Though the TCMM was started as a side project, unrelated to her position at The Wilder Foundation, a partnership was eventually forged. Twin Cities Mobile Market now operates under the Wilder Foundation umbrella with Leah and Mike as the Co-Founders running the show.

In addition to providing access to fresh food, the TCMM will sell it’s groceries at below market prices, marked up only enough to cover operating costs. The TCMM plans to start operating in St. Paul, including the Dayton’s Bluff area where only about a fifth of residents currently buy groceries in the neighborhood.

You can contribute to making TCMM a reality by donating to their Indiegogo campaign. But don’t wait: though the campaign has reached its original goal, the contributing window closes June 27th. Follow the progress and launch of the Twin Cities Mobile Market on its Twitter feed and Facebook page.

Q&A with Leah Driscoll

Why did you choose a bus to host Mobile Market rather than, say, a giant converted moving van?

We explored several options for our vehicle, and we decided on a bus because it allows people to get inside and out of the elements, which is really important during our Minnesota winters. We’ll operate year-round because healthy food access is a year-round need, and a trailer or refrigerated truck just wasn’t a feasible option for effectively serving customers. Also, while buying healthy food on a bus may be a unique experience, boarding a bus isn’t unfamiliar for many people, and we wanted a vehicle that would be friendly and welcoming.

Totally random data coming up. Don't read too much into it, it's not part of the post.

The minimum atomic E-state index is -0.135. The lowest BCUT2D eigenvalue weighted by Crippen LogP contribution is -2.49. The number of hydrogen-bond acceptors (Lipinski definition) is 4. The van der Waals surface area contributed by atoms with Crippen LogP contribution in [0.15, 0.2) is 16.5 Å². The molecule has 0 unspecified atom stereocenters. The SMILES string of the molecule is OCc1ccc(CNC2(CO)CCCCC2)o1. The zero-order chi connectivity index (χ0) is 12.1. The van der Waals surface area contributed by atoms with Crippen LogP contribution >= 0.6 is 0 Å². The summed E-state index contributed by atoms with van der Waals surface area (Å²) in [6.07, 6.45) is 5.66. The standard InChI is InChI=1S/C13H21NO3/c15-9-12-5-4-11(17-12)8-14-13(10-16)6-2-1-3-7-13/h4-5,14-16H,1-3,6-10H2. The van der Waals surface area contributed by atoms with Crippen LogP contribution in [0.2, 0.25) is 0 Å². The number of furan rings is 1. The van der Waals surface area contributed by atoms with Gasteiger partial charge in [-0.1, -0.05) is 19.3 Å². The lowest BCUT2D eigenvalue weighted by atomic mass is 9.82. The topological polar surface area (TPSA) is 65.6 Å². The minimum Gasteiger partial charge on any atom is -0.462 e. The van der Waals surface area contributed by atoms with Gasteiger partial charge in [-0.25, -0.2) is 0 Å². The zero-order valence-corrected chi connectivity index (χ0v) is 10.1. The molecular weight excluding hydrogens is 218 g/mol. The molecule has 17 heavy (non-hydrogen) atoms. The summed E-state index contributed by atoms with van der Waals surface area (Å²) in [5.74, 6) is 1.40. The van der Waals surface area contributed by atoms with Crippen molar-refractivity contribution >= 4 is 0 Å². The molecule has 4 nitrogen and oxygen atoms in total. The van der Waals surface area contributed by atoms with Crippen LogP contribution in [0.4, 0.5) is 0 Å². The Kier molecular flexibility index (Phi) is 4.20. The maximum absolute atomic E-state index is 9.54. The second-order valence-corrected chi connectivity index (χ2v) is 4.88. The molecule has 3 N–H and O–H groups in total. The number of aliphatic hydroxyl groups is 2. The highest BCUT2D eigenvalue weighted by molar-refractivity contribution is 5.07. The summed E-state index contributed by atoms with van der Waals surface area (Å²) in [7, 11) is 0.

How did the Amherst H. Wilder Foundation come to be involved?

When my husband Mike and I started Twin Cities Mobile Market in early 2013, we didn’t necessarily want to create another nonprofit organization. We began shopping it around to find a nonprofit home, and found a great home at the Wilder Foundation. One of the Wilder Foundation’s priorities is to improve community health and well-being in low income neighborhoods.

National research suggests that a person’s health is strongly influenced by social determinants including income, education, and neighborhood conditions. One such neighborhood condition is access to affordable, healthy food. So, there was a great fit between our values and the Wilder Foundation’s value of innovating to improve community health.

Describe what a typical day will be for Mobile Market.